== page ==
Determination of the MTC by noise analysis methods
Paper i proceeding, 2003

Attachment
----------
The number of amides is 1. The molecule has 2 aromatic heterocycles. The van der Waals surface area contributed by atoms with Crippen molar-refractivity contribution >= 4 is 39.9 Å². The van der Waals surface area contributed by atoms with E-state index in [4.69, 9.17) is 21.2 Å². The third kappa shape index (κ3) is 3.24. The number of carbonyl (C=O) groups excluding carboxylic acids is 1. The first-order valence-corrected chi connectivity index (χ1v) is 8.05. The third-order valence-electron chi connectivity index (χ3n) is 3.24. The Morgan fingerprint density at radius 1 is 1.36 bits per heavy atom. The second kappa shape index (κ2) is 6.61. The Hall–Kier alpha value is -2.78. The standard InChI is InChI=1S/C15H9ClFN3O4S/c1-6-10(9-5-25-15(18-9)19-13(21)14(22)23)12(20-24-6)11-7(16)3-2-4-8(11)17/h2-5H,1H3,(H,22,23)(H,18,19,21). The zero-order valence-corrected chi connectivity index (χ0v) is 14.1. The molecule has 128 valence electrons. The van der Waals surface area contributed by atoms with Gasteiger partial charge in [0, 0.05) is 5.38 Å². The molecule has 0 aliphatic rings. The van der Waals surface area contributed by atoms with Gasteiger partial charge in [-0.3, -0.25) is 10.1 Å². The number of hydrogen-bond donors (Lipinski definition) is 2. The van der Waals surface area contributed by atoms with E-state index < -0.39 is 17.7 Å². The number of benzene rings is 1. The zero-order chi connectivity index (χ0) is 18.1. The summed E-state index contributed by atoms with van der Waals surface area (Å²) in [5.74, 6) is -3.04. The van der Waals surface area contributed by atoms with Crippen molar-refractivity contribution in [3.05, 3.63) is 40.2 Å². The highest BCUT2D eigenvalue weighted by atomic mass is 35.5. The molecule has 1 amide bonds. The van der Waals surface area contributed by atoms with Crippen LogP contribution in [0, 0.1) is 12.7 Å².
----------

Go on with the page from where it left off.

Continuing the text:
Determination of the moderator temperature coefficient (MTC) in pressurised water reactors has been the matter of interest for a long time. The MTC should be within certain limits at all times; it should be negative, but its absolute value should not exceed a certain limit either. Since the MTC changes continuously during the fuel cycle with burnup and the corresponding change in the boron concentration in the water, a monitoring of its value is necessary. The traditional methods that are used to measure the MTC are time consuming and expensive. The noise based methods are more flexible but so far they were rather inaccurate with a systematic underestimation of the MTC. In recent work we have pointed out that the main weakness of the noise based method is the poor knowledge of the driving source, by measuring the temperature fluctuations only in one radial point whereas those fluctuations are highly spacedependent. The problems of the noise method can be eliminated or largely improved if the core average temperature is used instead of the local temperature, leading to an improved noise estimator. This fact was confirmed by us in detailed numerical simulations. The new estimator was also tested in measurements at an operating plant. In the Swedish Ringhals-2 PWR, 12 strings of gamma thermometers are permanently installed. In the frequency range of interest to the MTC, i.e. within 0.1 - 1 Hz, these sensors act as pure noise thermocouples, measuring the temperature fluctuations of the cold junction which is in the coolant. With the signals of the gamma thermometers the fluctuations of the core averaged temperature can be estimated accurately. A full measurement was performed in 2002 with gamma thermometers taken in all 12 radial points at one axial elevation, 2 in-core neutron detectors, and one core exit thermocouple. The purpose of the present paper is to report on these measurements. It was shown that with the suggested noise estimator, based on the core average temperature fluctuations, the correct value of the MTC was obtained, by comparison to SIMULATE calculations. It was seen that using only one in-core gamma thermometer the estimated value of the MTC was in significant error, and using one single core exit thermocouple yielded a yet larger error. The performance of the new MTC estimator was also investigated in view of some parameters of the evaluation such as the FFT procedure used and the neutronic weight function used in the core averaging of the temperature. Some further improvement of the method is also touched upon.